Florida’s 2013 Legislative Session Wrap-Up

While continued environmental regulatory reform was initially not a high priority in Tallahassee this year, it turned out to be an active legislative session for environmental and water-related bills.  Both the 2011 and 2012 sessions included major changes to environmental and growth management laws. However, stormwater management, water supply, water quality trading, public-private partnerships, and numeric nutrient criteria are merely a few of the subjects addressed by the legislature in 2013. Overall, during the 2013 session, a total of 286 bills passed both the Senate and House.  Gov. Scott signed 37 bills, and vetoed 11.  The remaining Bills were passed without signature.

The Appropriations Bill (SB 1500) included a relatively modest budget for conservation and Everglades restoration.  Florida Forever was approved for $70 million total, with $10 million from general revenue, $10 million from Land & Water Trust Fund for military buffers, and $50 million from sales of surplus lands by Florida Department of Environmental Protection (FDEP). Everglades restoration projects were authorized for $70 million from trust funds.  Springs protection was granted $10 million by the legislature. Greenways and trails funding was approved for $10 million a year for 5 years from the FDOT Trust Fund.

Numeric Nutrient Criteria

Numeric nutrient criteria (NNC) are the regulatory criteria established by the FDEP to regulate the discharge of nutrients, namely nitrogen and phosphorus, into the state’s waterbodies. The NNC resulted from years of litigation between environmental groups, the FDEP, the U.S. Environmental Protection Agency (EPA) and other interest groups. SB 1808 represents the final step in resolving the FDEP/EPA struggle over NNC.

The Bill directs FDEP to establish specific numeric nutrient criteria for unimpaired waters and for those estuaries and non-estuarine coastal waters without numeric nutrient criteria established by rule or final order. SB 1808 orders the FDEP to establish estuary specific nitrogen, phosphorus and chlorophyll-a criteria for any estuaries not already subject to NNC, and establish chlorophyll-a criteria for non-estuary coastal waters by December 1, 2014. The Bill directs FDEP to send a report to the Legislature and Governor conveying the status of establishing numeric nutrient criteria. Providing direction for implementing the NNC, the Bill codifies the document titled “Implementation of Florida’s Numeric Nutrient Standards”.

In essence, SB 1808 finalizes Florida’s assumption of the regulation of nutrients in its waterbodies.  However, the federal court must approve an amendment to the Consent Decree authorizing FDEP assume primacy in NNC regulation. Further, the EPA’s 2009 Determination Letter, finding that NNC for Florida were necessary, must be withdrawn.

Environmental Regulation

HB 999 was the vehicle by which a myriad of changes to environmental laws was accomplished. Among other things, the Bill limits the ability of local governments to request additional information on development permit applications to three requests unless waived by the applicant.  HB 999 authorizes the lease of sovereign submerged lands for use as marinas, boatyards, and marine retailers, with restrictions. It also reduces the lease fees assessed for docks constructed over state-owned submerged lands.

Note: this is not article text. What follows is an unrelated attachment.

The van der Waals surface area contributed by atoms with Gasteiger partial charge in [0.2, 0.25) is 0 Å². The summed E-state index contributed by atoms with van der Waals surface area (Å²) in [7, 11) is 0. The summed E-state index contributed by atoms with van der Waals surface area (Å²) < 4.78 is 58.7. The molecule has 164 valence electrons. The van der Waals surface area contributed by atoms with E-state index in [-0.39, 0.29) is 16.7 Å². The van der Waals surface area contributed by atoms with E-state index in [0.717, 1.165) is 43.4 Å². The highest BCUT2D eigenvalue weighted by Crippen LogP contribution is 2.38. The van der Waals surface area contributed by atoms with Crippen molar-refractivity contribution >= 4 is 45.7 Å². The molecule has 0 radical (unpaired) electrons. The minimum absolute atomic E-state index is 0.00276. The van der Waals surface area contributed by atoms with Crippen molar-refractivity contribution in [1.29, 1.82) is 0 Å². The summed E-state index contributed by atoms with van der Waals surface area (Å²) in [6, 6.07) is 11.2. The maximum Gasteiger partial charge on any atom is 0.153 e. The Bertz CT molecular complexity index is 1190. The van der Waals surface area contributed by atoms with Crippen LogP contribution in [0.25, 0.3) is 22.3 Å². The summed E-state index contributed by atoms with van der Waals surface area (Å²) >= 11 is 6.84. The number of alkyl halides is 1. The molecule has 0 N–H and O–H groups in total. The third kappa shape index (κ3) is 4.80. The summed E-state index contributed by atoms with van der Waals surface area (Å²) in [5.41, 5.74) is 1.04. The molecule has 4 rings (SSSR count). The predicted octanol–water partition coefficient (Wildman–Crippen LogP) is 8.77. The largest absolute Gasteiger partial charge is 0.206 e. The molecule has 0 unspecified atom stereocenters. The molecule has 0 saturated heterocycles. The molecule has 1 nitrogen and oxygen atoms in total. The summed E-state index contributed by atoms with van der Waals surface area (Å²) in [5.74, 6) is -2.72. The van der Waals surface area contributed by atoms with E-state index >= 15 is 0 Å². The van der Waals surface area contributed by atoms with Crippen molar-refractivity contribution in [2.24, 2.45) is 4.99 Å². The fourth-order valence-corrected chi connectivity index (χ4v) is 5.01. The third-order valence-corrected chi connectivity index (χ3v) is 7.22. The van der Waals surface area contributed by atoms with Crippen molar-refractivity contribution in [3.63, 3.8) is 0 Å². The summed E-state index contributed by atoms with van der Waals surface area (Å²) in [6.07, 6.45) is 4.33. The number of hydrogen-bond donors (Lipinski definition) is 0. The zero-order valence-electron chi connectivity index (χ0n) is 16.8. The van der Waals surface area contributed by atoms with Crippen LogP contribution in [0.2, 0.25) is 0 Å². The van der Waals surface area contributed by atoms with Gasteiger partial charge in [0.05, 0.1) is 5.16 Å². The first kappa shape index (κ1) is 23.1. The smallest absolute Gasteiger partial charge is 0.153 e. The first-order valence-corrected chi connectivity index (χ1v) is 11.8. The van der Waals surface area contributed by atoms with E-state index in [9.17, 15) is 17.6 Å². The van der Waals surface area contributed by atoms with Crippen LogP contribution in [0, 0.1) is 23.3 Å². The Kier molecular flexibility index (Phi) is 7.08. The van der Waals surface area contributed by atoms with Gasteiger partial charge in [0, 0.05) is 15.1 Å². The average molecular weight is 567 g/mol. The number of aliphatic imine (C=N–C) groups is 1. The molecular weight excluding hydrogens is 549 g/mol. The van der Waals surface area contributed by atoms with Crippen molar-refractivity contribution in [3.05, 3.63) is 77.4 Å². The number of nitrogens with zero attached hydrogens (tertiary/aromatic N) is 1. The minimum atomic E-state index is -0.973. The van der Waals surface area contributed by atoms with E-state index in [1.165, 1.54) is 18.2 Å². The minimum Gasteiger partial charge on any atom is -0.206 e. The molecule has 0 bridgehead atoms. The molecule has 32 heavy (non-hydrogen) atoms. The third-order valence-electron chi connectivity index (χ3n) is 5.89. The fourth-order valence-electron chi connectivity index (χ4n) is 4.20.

The Bill revises how a water management district (WMD) will deal with competing water use permit applications. Further, HB 999 provides that a WMD may not reduce an existing permitted allocation of water as a result of water becoming available from a new seawater desalination plant that is not funded by a WMD.

HB 999 provides that WMDs, existing delegated local governments or delegated local county health departments have exclusive jurisdiction to issue well permits. However, those local programs without an existing delegation are restricted from implementing well permitting programs. Under the Bill, WMDs are the only entities authorized to issue licenses to water well contractors.

HB 999 authorizes several new permit exemptions related to agricultural ponds, and unauthorized changes to surface flow by adjoining property owners.  Similar to SB 948 discussed below, HB 999 provides that the Department of Agriculture and Consumer Services (DACS) is given greater role in regional water supply planning.

The Bill specifies how the FDEP calculates annual fees for air pollution operation licenses. HB 999 provides that interstate natural gas pipelines qualify for expedited permitting under Ch. 403.

On the last day of the session, the legislature removed some controversial provisions of the Bill.  First, the moratorium on fertilizer regulation by local governments was removed.  Also, the section concerning impacts to wetlands by water control districts was striken.  Finally, the approved Bill did not include provisions related to payment of fees charged to governmental entities for stormwater utility bills.

Water Supply

SB 948 strengthens the role of agriculture in water supply planning process.  It does so by adding DACS to the list of agencies the WMDs must consult with for regional water supply planning. Further, the WMDs must include agricultural demand projections in regional water supply plan. On the other hand, DACS must establish an agricultural water supply planning program that uses best available data to determine agricultural demand.

Additionally, SB 948 adds utility companies, private landowners, water consumers, and DACS to the list of entities that should cooperate to meet water needs. Finally, the Bill requires WMD  engage with, and assist, “self-suppliers” during the regional water supply planning process.

Liability of Design Professionals

SB 286 creates a new Section 558.022, Florida Statutes, which limits the professional liability of “design professionals”.  A design professional includes a licensed architect, interior designer, landscape architect, engineer, surveyor or geologist. Geologist is a new profession added to the definition. SB 286 provides that design professionals are not individually liable for damages resulting from their negligence occurring within the course and scope of professional services while employed or acting as an agent of a business entity.

The Bill provides specific conditions that must exist for such limitation on liability apply. Namely, the contract between the business entity and claimant must not name the design professional as a party to the contract, the contract must clearly state that an individual employee or agent may not be held individually liable, the business entity maintains professional liability insurance pursuant to the contract, and the damages alleged are economic, and do not extend to personal injuries or property not subject to the contract.

Water Quality Credit Trading